Trip to the Aran Islands:

Trip to Florence:

Trip to Monte Carlo:

Trip to London (note: do not travel in London during a royal wedding)

Meghan Zwickl graduated in May 2012 with a B.A. in Political Science.  She intends to move to D.C. and work in either government or non-profit.

Gryphon Recruitment

Being a Gryphon gives you a chance to shape the Lehigh community. You are given a chance to provide feedback to university officials, provide advice to younger students, and meet other engaged Lehigh students. – Evan Baugh, Class of 2012

That sounds pretty cool, right?  Now that your interest is piqued, take a minute to read the message below from Taran Cardone, the staff member who coordinates Gryphon recruitment and selection.  Following that are some more testimonials by current and former Gryphons about why Gryphoning is the best job on campus!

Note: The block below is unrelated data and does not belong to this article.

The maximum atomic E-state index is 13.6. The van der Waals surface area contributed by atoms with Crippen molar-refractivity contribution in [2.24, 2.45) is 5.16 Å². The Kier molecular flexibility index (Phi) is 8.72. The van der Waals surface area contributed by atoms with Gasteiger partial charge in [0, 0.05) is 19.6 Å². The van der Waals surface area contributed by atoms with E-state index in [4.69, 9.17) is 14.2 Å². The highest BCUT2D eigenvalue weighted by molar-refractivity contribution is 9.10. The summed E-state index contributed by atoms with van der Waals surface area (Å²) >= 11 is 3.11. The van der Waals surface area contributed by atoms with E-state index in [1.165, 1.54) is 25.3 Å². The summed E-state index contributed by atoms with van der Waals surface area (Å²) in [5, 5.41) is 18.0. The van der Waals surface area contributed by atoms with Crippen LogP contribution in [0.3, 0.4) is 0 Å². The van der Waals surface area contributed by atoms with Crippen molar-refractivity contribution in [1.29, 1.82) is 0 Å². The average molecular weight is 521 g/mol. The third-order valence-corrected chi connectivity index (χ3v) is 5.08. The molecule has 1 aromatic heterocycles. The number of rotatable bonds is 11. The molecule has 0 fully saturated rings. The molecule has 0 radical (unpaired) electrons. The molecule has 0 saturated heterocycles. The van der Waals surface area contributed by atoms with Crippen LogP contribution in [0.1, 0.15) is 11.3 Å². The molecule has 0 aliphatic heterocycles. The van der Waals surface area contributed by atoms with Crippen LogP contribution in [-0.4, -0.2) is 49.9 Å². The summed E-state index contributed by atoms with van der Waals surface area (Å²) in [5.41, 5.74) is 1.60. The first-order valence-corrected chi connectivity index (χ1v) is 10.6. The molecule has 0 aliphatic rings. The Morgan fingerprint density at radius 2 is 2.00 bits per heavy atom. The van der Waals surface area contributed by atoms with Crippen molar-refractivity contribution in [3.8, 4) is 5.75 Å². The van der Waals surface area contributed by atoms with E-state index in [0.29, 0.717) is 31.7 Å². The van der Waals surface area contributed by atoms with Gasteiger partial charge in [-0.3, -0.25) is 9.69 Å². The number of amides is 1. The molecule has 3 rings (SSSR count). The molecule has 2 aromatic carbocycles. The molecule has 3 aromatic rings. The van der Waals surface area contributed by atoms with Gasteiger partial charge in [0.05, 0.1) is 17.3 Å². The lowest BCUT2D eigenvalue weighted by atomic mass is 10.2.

Hi everyone!
My name is Taran Cardone and I am serving in a new role for the Office of Residence Life (ORL). As the Director of Student Life Curriculum and Residential Staff Development, a large aspect of my work is selecting and recruiting the Gryphon staff with the help of the rest of the ORL professional staff. As an undergraduate student, I was able to serve as a Resident Assistant (we didn’t have a cool name like you all do at Lehigh!) for 3 years and loved every minute of that experience. I learned so much about myself, other people, and the kind of work that I wanted to do after college (which was helpful because I wasn’t too sure about what I wanted to do). Plus, I was able to practice important skills that I still use everyday in the areas of communication, teamwork, conflict resolution, and leadership. It truly was a life-changing opportunity for me and I, therefore, am eager to tell current students to explore that possibility for themselves!